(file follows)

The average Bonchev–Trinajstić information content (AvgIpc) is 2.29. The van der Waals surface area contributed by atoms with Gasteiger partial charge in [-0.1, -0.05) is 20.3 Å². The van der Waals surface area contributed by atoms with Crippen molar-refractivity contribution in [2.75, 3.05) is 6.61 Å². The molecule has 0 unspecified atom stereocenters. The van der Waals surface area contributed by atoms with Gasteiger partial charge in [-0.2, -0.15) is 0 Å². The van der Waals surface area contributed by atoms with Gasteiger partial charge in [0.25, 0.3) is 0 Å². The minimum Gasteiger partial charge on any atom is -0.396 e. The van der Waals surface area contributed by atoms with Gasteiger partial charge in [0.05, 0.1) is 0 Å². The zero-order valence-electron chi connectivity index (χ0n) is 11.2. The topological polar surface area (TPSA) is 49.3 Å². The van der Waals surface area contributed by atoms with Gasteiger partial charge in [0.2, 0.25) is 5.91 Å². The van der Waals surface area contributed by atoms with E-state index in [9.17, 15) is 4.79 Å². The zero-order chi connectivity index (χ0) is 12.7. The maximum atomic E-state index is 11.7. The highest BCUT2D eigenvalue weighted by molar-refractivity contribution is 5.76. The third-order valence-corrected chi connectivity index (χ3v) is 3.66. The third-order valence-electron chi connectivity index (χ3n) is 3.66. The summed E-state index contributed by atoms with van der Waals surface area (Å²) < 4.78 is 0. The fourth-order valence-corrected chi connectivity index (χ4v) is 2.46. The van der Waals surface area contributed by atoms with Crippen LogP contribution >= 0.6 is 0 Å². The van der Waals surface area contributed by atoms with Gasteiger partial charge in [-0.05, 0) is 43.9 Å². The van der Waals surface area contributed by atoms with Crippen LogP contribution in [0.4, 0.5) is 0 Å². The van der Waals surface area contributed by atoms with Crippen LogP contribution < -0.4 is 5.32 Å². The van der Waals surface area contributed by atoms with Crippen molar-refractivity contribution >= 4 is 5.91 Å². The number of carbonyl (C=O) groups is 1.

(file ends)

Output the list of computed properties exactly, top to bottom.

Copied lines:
The average Bonchev–Trinajstić information content (AvgIpc) is 2.29. The van der Waals surface area contributed by atoms with Gasteiger partial charge in [-0.1, -0.05) is 20.3 Å². The van der Waals surface area contributed by atoms with Crippen molar-refractivity contribution in [2.75, 3.05) is 6.61 Å². The molecule has 0 unspecified atom stereocenters. The van der Waals surface area contributed by atoms with Gasteiger partial charge in [-0.2, -0.15) is 0 Å². The van der Waals surface area contributed by atoms with Gasteiger partial charge in [0.25, 0.3) is 0 Å². The minimum Gasteiger partial charge on any atom is -0.396 e. The van der Waals surface area contributed by atoms with Gasteiger partial charge in [0.05, 0.1) is 0 Å². The zero-order valence-electron chi connectivity index (χ0n) is 11.2. The topological polar surface area (TPSA) is 49.3 Å². The van der Waals surface area contributed by atoms with Gasteiger partial charge in [0.2, 0.25) is 5.91 Å². The van der Waals surface area contributed by atoms with E-state index in [9.17, 15) is 4.79 Å². The zero-order chi connectivity index (χ0) is 12.7. The maximum atomic E-state index is 11.7. The highest BCUT2D eigenvalue weighted by molar-refractivity contribution is 5.76. The third-order valence-corrected chi connectivity index (χ3v) is 3.66. The third-order valence-electron chi connectivity index (χ3n) is 3.66. The summed E-state index contributed by atoms with van der Waals surface area (Å²) < 4.78 is 0. The fourth-order valence-corrected chi connectivity index (χ4v) is 2.46. The van der Waals surface area contributed by atoms with Crippen LogP contribution >= 0.6 is 0 Å². The van der Waals surface area contributed by atoms with Gasteiger partial charge in [-0.05, 0) is 43.9 Å². The van der Waals surface area contributed by atoms with Crippen LogP contribution in [0.4, 0.5) is 0 Å². The van der Waals surface area contributed by atoms with Crippen LogP contribution < -0.4 is 5.32 Å². The van der Waals surface area contributed by atoms with Crippen molar-refractivity contribution >= 4 is 5.91 Å². The number of carbonyl (C=O) groups is 1.